Genetic engineering of organisms raises three key sets of cultural concerns. Firstly is the concern for other species. This includes issues related to the integrity and intrinsic worth of other species that the form the key values guiding the conservation of biodiversity. Secondly, the environmental concern for the need for the conservation of the ecosystem and sustainable utilization of the available resources, which underpin cultural values. Thirdly is the concern for social justice in terms of access to the natural resources that represent the social culture. Despite the above cultural challenges associated with genetic engineering, it is appreciable that it forms the basis of genetic research into cultural issues associated with it. It shapes the culture of the society by eliminating inequalities and challenges such as poverty through the increased availability of food products to the population (Conner, Glare, & Nap, 2003).

Influence of the media on genetic modification of food

It is highly appreciable that the media plays a significant role in influencing the acceptability of the genetic modification technology globally. The media provides new information and discoveries associated with the genetic engineering of organisms to the public. Empirical evidence shows that the media plays an ambivalent role influencing the adoption of the agricultural biotechnology and its products (Herring, 2006). It influences the attitude and perception of the public to these products. This occurs through the ability of the media to frame the relative risks and benefits associated with technology. As such, this implies that the degree to which the media emphasizes on specific issues influences the priority accorded to them by the public. Hence, the larger the volume and prominence of the media coverage, the more the public evaluate the benefits associated with the technology (Finucane & Holup, 2005).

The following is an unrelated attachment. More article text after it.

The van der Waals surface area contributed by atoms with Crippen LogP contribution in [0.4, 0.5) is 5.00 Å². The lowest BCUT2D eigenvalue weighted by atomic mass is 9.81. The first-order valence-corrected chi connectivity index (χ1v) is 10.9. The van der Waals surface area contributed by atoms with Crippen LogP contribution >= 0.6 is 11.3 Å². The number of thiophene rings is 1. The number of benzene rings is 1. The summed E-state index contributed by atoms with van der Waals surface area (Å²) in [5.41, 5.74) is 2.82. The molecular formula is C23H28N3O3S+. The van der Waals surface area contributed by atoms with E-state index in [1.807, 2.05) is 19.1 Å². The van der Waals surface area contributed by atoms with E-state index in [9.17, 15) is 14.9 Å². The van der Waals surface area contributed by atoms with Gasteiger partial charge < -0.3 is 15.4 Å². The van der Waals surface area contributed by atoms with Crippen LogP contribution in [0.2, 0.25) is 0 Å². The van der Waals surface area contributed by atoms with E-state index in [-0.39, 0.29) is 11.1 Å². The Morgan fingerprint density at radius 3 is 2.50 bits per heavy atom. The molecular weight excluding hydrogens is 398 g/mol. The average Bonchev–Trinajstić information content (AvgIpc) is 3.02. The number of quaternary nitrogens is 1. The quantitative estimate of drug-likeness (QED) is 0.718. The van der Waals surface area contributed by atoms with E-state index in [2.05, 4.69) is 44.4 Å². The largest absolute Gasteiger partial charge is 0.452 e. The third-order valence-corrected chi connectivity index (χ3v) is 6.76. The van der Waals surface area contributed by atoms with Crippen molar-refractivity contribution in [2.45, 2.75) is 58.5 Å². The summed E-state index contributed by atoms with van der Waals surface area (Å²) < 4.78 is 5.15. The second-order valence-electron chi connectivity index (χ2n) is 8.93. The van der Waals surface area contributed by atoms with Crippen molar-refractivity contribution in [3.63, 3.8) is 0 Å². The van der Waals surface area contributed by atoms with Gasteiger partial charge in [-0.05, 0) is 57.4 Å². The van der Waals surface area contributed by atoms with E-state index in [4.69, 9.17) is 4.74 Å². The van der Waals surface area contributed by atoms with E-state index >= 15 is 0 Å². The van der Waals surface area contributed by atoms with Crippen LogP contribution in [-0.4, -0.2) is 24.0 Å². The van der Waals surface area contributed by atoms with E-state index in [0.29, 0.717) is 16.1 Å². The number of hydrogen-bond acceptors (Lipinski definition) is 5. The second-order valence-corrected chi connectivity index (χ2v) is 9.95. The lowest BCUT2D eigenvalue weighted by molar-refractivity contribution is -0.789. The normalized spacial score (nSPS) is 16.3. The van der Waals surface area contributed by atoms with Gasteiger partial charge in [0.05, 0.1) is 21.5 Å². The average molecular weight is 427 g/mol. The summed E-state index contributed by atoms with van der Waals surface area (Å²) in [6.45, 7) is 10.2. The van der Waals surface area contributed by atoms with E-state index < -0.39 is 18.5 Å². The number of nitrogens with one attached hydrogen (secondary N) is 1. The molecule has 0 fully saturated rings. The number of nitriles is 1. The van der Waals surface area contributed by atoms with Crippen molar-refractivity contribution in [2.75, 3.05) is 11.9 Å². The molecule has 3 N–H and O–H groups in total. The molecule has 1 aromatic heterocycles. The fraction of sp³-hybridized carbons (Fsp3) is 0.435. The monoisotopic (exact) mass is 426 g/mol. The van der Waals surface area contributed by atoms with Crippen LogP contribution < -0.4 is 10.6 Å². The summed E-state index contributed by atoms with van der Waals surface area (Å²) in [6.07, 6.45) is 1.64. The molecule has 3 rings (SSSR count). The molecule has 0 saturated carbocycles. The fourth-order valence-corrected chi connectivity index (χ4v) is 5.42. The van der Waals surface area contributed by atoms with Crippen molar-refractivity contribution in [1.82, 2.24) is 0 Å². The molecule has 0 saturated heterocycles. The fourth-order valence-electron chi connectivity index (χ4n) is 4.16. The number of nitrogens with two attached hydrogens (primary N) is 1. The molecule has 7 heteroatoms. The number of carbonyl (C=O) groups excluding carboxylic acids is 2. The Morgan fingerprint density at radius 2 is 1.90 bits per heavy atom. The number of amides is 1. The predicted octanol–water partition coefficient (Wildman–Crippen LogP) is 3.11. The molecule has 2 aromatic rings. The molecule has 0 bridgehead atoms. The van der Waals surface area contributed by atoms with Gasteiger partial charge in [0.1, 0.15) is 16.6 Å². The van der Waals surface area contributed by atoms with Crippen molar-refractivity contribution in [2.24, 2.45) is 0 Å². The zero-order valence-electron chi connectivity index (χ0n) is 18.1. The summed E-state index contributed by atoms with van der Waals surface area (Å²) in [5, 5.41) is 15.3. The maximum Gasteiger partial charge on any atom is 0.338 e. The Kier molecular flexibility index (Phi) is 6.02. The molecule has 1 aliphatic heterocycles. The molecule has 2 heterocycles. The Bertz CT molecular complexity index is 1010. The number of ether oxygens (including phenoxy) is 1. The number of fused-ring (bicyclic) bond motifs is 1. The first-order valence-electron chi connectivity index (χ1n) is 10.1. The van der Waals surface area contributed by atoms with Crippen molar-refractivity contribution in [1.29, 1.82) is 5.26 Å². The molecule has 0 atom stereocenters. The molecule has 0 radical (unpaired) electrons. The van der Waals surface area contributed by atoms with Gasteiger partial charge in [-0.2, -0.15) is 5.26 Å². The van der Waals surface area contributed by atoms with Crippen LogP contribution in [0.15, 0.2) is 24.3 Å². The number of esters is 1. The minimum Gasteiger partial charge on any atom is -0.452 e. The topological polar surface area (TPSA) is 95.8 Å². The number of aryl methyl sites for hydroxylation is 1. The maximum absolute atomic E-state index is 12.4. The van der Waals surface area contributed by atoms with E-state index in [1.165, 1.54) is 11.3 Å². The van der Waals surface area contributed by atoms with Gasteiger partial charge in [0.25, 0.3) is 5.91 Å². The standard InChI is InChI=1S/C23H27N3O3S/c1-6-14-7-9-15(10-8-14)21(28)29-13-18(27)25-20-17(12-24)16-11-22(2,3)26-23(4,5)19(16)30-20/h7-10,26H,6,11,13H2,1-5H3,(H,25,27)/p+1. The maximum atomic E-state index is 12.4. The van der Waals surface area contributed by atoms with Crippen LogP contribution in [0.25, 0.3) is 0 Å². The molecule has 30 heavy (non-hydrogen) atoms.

According to the setting theory, mass media not only lends salience on the technology, but also frame discussion and interests around it. Editors and journalists employ frames depending on their understanding, whilst conforming to the limitations such as space and deadlines. Thus, they might end up emphasizing in minor issues that influence the perception of the public with the technology. Convergence of the agenda setting by the media can bring greater unity in the knowledge and understanding of the population to the technology. The media determines the attributes of a product or idea in the market place. This includes the cognitive information about the technology that influences the perception of the public with the technology. Cockburn (2002) argues that framing techniques used by the media such as repeating or reinforcing an approach makes it more salient and visible to the public. This will determine the adoption and acceptance of the technology among the members of the society. This coincides with studies conducted by psychologists such as Conner, Glare, & Nap (2003) found that people have tendencies of overestimating the magnitude of risk or benefit depending on the ways in which the media presents to the public. This suggests that the ways in which the media frames the benefits and risks associated with genetic modification of organisms' influences ways in which the public responds to issues associated with it or embrace the technology.

Conclusion

Conclusively, the above analysis has shown that genetic engineering of food has undergone significant transformations. The origin of the technology traces back to the prehistoric periods when the scientists struggled to understand the mechanisms required to improve agricultural productivity. However, the early and late twentieth century saw significant transformations in the field of genetic engineering that ultimately led to the introduction… [END OF PREVIEW] . . . READ MORE